Green Power for Your Home
Plugging into Sustainable Energy
Kim A. O'Connell
ON A RECENT DRIVE through northern Colorado, Brooks Van Everen and his wife were dazzled by the landscape, which at its highest points seemed to pierce the sky. But they were not looking at Colorado's famed fourteeners—as the state's tallest snow-capped summits are called—but rather an Xcel Energy wind farm, with its array of striking, spinning turbines. Van Everen was so impressed by the scale of this renewable energy source that he soon signed up for the local power company's Windsource program, which allows customers to designate that part or all of their electricity be generated by wind power. Xcel sells 100 kilowatt-hour blocks at $2.50 apiece and adds it to customers' monthly electricity charges. "It was one of those feel-good things," Van Everen says. "We can take some small step toward reducing our dependence on coal."
Today, more than 300 utilities in 32 states offer these so-called green pricing programs, which offer an alternative to fossil fuels that produce harmful emissions and contribute to the nation's dependence on foreign energy sources. Though such programs are not yet widely publicized, more than 400,000 customers nationwide are now opting for electricity powered by renewable sources, according to the National Renewable Energy Laboratory (NREL) in Golden, Colorado—even though doing so costs a bit more. "But as more people tap into such resources, clean energy will become increasingly affordable and the infrastructure for this environmentally sound industry will expand," says Blair Swezey, principal policy advisor for NREL, which ranks the leading green pricing programs each year.
Green energy comes from a variety of sources, including solar energy, hydropower, landfill methane gas and biomass (organic waste products). "But wind energy is the most cost-effective green power source available today," says Swezey. "There are very few states or regions in the country where wind energy development is not feasible." In Colorado, Xcel Energy's 27,000 Windsource customers can choose the number of renewable energy blocks they want to buy a month—from 1 to 100 percent of their electricity usage. According to Xcel spokesman Steve Roalstad, the program began after a groundswell of consumer interest. "Customers started telling us they wanted us to pursue more environmentally aware methods of producing electricity," he says.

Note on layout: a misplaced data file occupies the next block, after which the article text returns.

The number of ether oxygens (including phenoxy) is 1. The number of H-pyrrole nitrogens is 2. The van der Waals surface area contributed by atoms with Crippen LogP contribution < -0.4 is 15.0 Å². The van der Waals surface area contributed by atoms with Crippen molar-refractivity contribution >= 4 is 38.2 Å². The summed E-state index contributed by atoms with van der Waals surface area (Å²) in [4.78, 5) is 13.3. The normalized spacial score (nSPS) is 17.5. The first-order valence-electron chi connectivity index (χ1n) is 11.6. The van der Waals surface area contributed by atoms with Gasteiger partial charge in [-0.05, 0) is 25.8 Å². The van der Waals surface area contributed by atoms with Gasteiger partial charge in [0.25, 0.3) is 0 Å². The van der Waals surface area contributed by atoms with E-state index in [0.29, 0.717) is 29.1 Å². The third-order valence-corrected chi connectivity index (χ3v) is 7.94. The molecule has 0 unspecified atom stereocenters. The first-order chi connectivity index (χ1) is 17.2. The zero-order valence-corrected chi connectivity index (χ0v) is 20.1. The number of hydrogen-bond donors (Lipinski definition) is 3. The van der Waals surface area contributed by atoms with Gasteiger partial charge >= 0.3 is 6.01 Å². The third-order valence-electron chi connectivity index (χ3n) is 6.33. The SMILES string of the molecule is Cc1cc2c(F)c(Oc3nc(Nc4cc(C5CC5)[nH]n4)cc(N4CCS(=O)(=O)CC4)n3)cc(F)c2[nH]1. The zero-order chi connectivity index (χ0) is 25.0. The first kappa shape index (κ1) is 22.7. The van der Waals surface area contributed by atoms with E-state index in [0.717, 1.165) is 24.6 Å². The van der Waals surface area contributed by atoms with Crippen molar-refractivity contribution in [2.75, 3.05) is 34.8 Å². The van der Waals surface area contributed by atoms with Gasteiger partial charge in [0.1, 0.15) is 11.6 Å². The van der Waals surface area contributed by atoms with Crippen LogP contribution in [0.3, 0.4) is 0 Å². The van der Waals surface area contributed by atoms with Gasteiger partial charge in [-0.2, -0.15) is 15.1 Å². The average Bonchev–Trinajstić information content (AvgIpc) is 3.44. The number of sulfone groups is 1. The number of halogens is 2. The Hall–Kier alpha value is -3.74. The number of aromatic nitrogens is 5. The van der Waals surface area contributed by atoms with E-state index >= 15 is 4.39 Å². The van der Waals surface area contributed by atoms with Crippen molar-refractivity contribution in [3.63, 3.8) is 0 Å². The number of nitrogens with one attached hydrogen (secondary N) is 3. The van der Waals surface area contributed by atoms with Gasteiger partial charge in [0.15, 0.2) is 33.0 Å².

Similarly, Texas's Austin Energy offers customers alternative energy through its GreenChoice program—the nation's top-selling green pricing program, according to NREL. The program's renewable energy comes primarily from a wind farm in West Texas, but also from landfill gas, solar and hydropower projects throughout the state. "West Texas used to be known for oil fields, but now we have all that wind energy out there," says Elizabeth Kasprowicz, a GreenChoice representative. "It's the new Texas identity."
GreenChoice allows customers to lock in their green-power rate until 2011, a hedge against rising fuel costs. This was particularly attractive to customer Billy Niels, president of Hanger's Cleaners, who tapped into renewables to power his Austin dry cleaning plant. "We wanted to show that you could do environmentally sound things and still turn a profit," Niels says. "Fuel costs are going to skyrocket, but now that's not going to affect us."
On the East Coast, about 8,000 residential customers in the Mid-Atlantic get their electricity through their local utility but designate that a percentage will come from green power provided by Pepco Energy Services, an Arlington, Virginia, subsidiary of the Pepco utility in Washington, D.C. Pepco Energy Services figures the cost of the green power and bills the local utility, which adds the fee to customers' monthly bills. Pepco Energy taps primarily into wind power, although it recently announced plans to produce energy from landfill gas collected from a Northern Virginia landfill.